European shares regain some poise, Cyprus caps gains

Tue Mar 26, 2013 9:08am GMT

* EuroSTOXX 50 up 0.4 pct, taking YTD gains to 0.9 pct

* Some investors looking to boost quarterly profits

* SocGen recommends buying euro zone on dips

By Toni Vorobyova

LONDON, March 26 (Reuters) - European stocks regained some poise in early trade on Tuesday, with some investors buying to boost quarterly returns, but uncertainty about the broader implications of Cyprus's bailout kept a lid on any gains.

Cyprus secured a last-minute international rescue package over the weekend, avoiding a possible default or a potentially messy euro zone exit.

But market relief proved short-lived on Monday, after the head of euro zone finance ministers said the deal - which will see Cyprus wind down its second biggest bank and land large depositors with heavy losses - was a model for dealing with future euro zone banking crises.

He later moved to play down that statement and financials were mixed on Tuesday, with Spanish and Italian banks, such as Caixabank and Pop Milano, losing 2-3 percent, while others, like BNP Paribas traded steady or even edged higher.

"In the banking sector I think the market will be more cautious, but will also discriminate the bad from the best and that is what we are starting to see, with the weakest banks being deeply sold," said Vincent Guenzi, chief strategist at Cholet Dupont, highlighting BNP Paribas as a possible winner.

Most other sectors managed to make some headway, as investors - who have enjoyed only modest gains in euro zone equities so far this year - took advantage of the weakened market in a last-ditch attempt to boost their quarterly returns.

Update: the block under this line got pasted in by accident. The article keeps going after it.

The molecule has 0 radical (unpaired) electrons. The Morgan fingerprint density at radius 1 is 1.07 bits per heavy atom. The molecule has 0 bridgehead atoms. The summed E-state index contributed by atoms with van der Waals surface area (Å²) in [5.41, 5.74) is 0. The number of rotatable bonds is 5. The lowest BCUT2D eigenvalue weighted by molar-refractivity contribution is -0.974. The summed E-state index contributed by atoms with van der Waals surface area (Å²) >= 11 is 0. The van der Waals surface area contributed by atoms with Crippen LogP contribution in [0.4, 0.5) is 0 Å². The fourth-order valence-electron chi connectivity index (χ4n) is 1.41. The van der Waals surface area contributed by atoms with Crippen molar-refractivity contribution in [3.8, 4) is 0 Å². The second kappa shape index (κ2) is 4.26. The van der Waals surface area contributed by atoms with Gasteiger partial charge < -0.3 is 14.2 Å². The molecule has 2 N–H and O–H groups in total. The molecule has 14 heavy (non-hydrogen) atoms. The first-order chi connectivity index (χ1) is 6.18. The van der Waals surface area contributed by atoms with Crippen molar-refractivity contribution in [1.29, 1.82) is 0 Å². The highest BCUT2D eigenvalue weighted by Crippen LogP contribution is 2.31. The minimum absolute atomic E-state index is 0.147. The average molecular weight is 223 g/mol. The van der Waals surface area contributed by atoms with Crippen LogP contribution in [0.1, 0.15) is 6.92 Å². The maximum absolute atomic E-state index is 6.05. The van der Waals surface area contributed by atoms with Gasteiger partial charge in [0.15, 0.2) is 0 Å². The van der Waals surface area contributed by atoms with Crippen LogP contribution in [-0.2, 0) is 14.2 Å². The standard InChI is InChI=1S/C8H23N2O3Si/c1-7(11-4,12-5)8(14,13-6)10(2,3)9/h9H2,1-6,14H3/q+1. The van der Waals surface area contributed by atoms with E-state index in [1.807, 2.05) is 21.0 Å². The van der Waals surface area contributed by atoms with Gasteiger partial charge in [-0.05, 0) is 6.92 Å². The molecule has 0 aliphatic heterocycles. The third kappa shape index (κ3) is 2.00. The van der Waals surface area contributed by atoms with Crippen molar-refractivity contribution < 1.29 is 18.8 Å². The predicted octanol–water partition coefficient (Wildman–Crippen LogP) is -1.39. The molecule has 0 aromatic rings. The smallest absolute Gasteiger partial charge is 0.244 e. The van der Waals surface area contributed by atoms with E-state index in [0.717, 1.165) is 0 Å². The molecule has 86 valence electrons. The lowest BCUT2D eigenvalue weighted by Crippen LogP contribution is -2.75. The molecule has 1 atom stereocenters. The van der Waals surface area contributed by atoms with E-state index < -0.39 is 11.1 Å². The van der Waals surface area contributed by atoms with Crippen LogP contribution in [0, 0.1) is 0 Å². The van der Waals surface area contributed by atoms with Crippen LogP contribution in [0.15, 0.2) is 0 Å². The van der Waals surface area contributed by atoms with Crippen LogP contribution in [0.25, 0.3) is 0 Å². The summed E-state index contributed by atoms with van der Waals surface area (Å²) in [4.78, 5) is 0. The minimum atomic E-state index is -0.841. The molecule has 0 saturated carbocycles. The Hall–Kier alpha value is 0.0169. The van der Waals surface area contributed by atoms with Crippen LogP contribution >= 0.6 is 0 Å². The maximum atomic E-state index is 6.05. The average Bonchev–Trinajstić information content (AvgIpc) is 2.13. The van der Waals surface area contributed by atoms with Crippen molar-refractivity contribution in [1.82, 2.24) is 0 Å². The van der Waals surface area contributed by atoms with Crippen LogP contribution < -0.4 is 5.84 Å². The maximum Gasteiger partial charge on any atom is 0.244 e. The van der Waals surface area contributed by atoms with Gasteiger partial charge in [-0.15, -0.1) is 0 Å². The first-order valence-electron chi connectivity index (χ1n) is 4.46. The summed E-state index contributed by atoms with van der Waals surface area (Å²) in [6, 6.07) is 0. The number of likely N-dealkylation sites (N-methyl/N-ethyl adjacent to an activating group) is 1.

The EuroSTOXX 50 index of euro zone blue chips was up 0.4 percent at 2,658.47 points, taking its gains for 2013 so far to just 0.9 percent. The pan-European FTSEurofirst 300 added 0.2 percent to 1,188.79 points.

"We hooked masses of selling yesterday afternoon, but in the absence of a 'bad news chaser', now we can have the quarter-end rally, so watch those new shorts being squeezed," said Justin Haque, broker at Hobart Capital Markets.

In Britain, where the FTSE 100 has risen 8.2 percent this year, in part thanks to a weaker pound, traders said the opposite trend could occur, with investors locking in profits ahead of a four-day Easter break rather than trying to make more money. The FTSE 100 added 0.1 percent, lagging its euro zone peers on Tuesday.

Analysts at Societe Generale reiterated their neutral stance on British stocks - citing dividends as a chief attraction - while upgrading their already overweight-rated euro zone and advising investors to use any dips as a buying opportunity.

"Euro zone equities are trading at a 46 percent discount to U.S. equities ... We argue they deserve a closer look as many reforms shaped to bring medium- to long-term benefits have been adopted in Spain and Italy," they said.

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